It’s nothing new that social media is a hotbed of hot takes. Even the most innocuous posts somehow manage to offend or anger someone out there on the internet. But that doesn’t mean that it should all be dismissed as nonsense, especially when it comes to information security. News of critical vulnerabilities, dangerous exploits, breaches, and ransomware attacks have all broken on social media, often well ahead of traditional news sources. Additionally, tough but necessary conversations about gender bias — and outright harassment — and the need for diversity in security continue to raise awareness and provoke thought and action via social channels.

And Then There’s Security Certifications…

Around this time last year, I started to notice patterns in social media posts and threads related to obtaining and maintaining security certifications. Those at the beginning of their careers were excited to announce that they passed their certification exams, and those further along were nearly as excited to announce that they let their certs lapse. So Researcher Kevin Earl and I dug in.

My new report, Rethink Your Reliance On Security Certifications, includes analyses of security certifications conducted between November 2021 and July 2022 in three categories:

  1. Sentiment: posts or comments on LinkedIn and Twitter from 200 individuals determined to be in cybersecurity roles
  2. Investment: pricing information for 47 certification exam and renewal fees and 34 certification exam prep programs or boot camps
  3. Requirement: three hundred randomly selected cybersecurity job listings on requiring the CISSP, CISM, or CISA certifications — or some combination of the three

What did we find? Well, let’s dive into the sentiment analysis. The majority of the 200 individual posts or comments — 53% — expressed negative sentiment toward security certifications, and that negative sentiment boiled down to two main themes:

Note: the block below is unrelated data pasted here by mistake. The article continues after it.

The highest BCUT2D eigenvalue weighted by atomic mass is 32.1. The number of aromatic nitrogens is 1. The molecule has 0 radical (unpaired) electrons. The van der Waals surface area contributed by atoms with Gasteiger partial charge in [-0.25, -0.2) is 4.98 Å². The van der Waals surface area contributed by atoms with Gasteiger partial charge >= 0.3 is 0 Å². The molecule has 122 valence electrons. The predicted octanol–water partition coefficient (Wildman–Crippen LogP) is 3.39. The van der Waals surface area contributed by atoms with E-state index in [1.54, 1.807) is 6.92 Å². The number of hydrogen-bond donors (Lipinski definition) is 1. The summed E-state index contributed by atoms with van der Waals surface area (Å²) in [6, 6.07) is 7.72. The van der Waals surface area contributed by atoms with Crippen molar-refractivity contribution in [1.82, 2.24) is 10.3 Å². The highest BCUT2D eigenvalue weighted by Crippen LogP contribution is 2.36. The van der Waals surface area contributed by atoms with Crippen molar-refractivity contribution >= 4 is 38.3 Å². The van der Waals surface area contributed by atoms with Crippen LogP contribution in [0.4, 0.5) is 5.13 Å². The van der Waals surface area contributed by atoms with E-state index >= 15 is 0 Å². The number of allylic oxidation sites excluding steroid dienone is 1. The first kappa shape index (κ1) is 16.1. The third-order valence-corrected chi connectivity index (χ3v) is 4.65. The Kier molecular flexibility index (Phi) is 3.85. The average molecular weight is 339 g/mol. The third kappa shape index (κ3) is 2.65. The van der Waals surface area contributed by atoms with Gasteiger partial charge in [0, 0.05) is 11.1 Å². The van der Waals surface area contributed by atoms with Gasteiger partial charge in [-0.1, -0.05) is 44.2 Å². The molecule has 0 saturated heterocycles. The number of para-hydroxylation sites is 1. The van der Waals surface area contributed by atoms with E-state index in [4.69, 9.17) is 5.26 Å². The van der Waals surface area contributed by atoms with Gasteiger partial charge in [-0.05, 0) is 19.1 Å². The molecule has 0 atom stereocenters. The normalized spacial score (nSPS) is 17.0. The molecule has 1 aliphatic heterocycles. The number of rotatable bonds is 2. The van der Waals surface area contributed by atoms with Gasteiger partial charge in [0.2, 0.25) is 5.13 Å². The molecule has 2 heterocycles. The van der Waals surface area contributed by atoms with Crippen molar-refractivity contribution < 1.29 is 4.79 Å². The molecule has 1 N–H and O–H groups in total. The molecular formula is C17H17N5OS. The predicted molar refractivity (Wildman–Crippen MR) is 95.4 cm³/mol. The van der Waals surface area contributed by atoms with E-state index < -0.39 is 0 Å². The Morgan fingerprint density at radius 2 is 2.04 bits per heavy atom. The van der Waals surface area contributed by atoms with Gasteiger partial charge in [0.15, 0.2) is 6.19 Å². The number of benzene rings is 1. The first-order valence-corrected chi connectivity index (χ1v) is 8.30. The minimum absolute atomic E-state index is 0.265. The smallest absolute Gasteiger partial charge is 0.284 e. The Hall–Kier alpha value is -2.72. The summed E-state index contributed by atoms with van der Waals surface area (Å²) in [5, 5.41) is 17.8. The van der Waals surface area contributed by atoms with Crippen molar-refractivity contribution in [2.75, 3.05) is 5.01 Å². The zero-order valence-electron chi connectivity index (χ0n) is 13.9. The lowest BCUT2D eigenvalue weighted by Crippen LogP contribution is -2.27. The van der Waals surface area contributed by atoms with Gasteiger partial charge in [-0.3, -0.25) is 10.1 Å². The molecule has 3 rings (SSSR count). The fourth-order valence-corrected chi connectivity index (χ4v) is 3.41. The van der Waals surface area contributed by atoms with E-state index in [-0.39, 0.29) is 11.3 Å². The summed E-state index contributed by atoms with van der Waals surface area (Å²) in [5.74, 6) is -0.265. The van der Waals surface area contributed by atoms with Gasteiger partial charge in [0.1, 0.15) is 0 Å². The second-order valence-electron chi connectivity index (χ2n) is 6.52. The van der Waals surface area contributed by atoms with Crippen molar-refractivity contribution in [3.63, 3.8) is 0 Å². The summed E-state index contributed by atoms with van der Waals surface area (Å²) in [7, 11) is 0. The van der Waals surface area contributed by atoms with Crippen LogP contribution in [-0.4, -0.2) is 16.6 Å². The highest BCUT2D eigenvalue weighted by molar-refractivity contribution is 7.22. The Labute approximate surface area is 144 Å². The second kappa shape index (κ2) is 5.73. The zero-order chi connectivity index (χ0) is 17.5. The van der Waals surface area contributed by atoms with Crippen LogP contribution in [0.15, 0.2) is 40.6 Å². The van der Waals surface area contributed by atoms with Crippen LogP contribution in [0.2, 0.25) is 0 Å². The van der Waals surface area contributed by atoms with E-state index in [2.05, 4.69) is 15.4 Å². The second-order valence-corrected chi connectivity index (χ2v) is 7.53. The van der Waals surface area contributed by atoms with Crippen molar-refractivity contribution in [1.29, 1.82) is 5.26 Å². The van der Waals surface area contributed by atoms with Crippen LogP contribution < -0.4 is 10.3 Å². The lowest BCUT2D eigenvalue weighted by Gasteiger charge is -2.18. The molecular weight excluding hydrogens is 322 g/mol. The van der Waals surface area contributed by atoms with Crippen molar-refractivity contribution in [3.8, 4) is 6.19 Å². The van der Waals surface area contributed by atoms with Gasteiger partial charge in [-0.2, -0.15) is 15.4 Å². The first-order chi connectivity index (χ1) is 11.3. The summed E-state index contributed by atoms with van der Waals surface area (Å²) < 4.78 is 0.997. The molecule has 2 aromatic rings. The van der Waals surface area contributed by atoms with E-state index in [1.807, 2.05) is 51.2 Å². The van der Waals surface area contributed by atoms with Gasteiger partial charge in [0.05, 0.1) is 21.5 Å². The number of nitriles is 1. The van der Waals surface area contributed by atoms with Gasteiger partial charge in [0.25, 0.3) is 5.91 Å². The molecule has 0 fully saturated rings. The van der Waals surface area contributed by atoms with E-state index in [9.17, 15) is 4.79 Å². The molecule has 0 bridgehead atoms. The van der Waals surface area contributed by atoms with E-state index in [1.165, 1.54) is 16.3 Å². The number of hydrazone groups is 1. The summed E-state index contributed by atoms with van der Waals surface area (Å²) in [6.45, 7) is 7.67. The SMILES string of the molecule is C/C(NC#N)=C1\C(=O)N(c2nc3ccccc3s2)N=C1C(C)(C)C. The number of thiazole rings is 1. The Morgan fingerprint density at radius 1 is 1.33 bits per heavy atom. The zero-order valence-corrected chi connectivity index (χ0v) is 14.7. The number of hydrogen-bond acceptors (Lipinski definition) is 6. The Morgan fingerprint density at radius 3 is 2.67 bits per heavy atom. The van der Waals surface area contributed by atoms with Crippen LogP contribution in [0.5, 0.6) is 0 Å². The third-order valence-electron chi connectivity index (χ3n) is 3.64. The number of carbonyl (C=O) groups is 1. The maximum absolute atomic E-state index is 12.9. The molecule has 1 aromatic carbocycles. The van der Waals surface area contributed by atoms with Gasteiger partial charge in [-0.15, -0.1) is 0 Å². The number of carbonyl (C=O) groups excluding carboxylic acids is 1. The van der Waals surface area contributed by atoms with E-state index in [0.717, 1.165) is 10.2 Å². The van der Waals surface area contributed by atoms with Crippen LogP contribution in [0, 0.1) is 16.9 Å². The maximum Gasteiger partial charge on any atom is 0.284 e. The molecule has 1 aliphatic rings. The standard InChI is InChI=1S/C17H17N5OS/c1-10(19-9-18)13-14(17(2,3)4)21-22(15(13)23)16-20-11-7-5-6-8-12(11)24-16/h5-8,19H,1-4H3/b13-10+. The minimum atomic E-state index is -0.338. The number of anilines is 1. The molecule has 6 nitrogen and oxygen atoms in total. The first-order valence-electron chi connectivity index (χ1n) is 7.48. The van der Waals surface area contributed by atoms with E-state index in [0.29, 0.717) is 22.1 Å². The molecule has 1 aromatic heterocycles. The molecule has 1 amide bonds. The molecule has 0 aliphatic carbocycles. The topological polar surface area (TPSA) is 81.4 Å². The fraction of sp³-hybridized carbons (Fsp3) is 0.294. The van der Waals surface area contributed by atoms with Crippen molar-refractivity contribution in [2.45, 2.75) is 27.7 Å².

1. Cost. Across all sentiments in our analysis, 22% of security pros indicated an issue with the cost of certifications, and 25% of those expressing negative sentiment felt that the certification maintenance and CPE processes were costly and of little value or applicability.
  2. Utility. Thirty-nine percent of security professionals expressing negative sentiments stated that their certifications were either not useful or applicable in their current roles, and 46% of this same group explicitly stated that they have already abandoned their certifications or are planning to do so.

Not everyone was ready to jump ship when it comes to security certifications, however. Our analysis found that 22% of those reporting positive or neutral feelings state that their certifications got them through candidate screening processes and “in the door.”

And here is the heart of the love-hate relationship. Security certifications don’t make you a better practitioner; they make you a better candidate. Experience and continued training and upskilling takes over from there. How do we reconcile this?

It’s Time To Change Our Hiring Practices

This research and report isn’t about bashing certifications. There’s a time and place for the learning associated with security certs, especially those for specialized or advanced skills and knowledge.

Certifications play just one role in the flawed, three-ring circus that is hiring for security talent. Human resources and its overly rigid and binary applicant tracking systems — and overwhelmed, rushed hiring managers — also contribute to clogs in the security talent pipeline. So what’s to be done? In the report, I lay out several actions that security leaders and their partners in HR can take to rebalance the role of security certifications and other common hard requirements such as bachelor’s degrees, including:

  • Getting real about job descriptions. Write honest job descriptions that provide meaningful insights into why the role exists, where it fits within the organization, and a typical “day in the life.”
  • Moving from required to desired. Instead of requiring certifications — even those designed for early-career professionals — list entry-level ones as “preferred” or “desired.”
  • Finding new ways to gauge knowledge. Use security skills and training platforms and cyber ranges, along with behavioral interview questions, to better understand a candidate’s role-relevant knowledge and potential.

Attend The S&R Forum To Hear More!

I’ll be sharing more data from this report as well as how certification and degree requirements adversely affect the early-career security talent pipeline — and additional actions that security leaders can take to change their currently limiting hiring practices — at the Forrester Security & Risk Forum next week. Join me there and let’s discuss!